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17.12.2018

“We’ll be the biggest”Wintershall board member Thilo Wieland talks about oil production in Russia, criticism of Nord Stream 2, and big plans

Thilo Wieland Wintershall Portrait
© Wintershall/Frank Schinski

Mr. Wieland, how much progress has been made in the merger between Wintershall and DEA Deutsche Erdöl AG that was announced in the early fall?

The merger agreements have been signed and the external approval procedures are now underway. We expect them to be completed in the first half of 2019. We’ll then be the biggest independent oil and gas producer from Europe. And one with growth projects worldwide in our pipeline.

What are they?

We’re expanding production in Russia, for example. We’ve cooperated with Gazprom in Siberia for 15 years and are successfully producing natural gas there. We are currently developing a further gas field there. We are moving forward with the Nova project in Norway and assessing the potential of unconventionals in Argentina. For its part, DEA will contribute highly promising activities, such as in Egypt, to the merger.

The price of oil rose for a long time, but has now dropped sharply in a short space of time, which is also hitting the gas market significantly. How will that impact Wintershall?

Our projects are not dependent on the current price, but have to be profitable in various scenarios, alone on account of the volatility of prices, but also because of the projects’ long-term nature. For instance, we embarked on the “Maria” oil field project in Norway when the price of oil was at a low.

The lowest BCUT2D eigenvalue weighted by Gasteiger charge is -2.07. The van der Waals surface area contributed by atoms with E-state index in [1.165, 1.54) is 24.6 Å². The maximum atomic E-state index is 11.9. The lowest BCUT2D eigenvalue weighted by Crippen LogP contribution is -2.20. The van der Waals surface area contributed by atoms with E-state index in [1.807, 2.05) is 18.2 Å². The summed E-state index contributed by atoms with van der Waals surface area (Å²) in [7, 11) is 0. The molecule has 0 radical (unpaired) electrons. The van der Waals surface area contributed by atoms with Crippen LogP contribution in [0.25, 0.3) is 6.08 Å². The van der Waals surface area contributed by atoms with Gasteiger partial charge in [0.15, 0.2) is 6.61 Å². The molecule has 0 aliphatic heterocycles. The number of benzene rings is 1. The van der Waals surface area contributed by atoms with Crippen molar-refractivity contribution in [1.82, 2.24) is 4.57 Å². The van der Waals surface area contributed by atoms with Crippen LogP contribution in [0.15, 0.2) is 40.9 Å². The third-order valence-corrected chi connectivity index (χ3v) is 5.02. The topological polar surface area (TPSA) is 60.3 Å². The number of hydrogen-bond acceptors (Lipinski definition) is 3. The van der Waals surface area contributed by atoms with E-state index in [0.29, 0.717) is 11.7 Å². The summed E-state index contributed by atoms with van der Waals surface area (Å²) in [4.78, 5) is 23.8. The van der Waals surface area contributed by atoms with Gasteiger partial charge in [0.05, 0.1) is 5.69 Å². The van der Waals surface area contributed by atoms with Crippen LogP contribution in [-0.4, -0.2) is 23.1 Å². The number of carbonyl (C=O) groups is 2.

An LNG terminal is to be built soon in Germany so that liquefied natural gas can be imported. You’re against that. Why? 

We’re certainly not against it. We just don’t want to participate in it. That’s because there are already enough terminals in Western Europe that aren’t working at full capacity. And the some like in the Benelux countries are so near that Germany could be supplied well from them. But we don’t believe that LNG can compete with pipeline gas.

Tell that to Donald Trump, who is hell bent on selling American LNG to Europe.

Generally speaking, diversification is always welcome and the free capacities required for that are available. But in particular LNG from the U.S. is too expensive at the moment to stand a chance against cheaper pipeline gas. That’s why we’re skeptical.

There’s relentless criticism about the Baltic Sea pipeline Nord Stream 2, in which Wintershall has a financial stake.

We view the pipeline from a purely economic perspective. Look at the key data: Production in Europe is falling, due, for instance, to the closure of the largest Dutch gas field in Groningen. At the same time, demand for gas will remain at around the same level in the coming years. It’s forecast that 400 billion cubic meters of natural gas will need to be imported in 2030.

And only Russian gas can meet that demand? What about Norway, North Africa and the Caspian Sea region?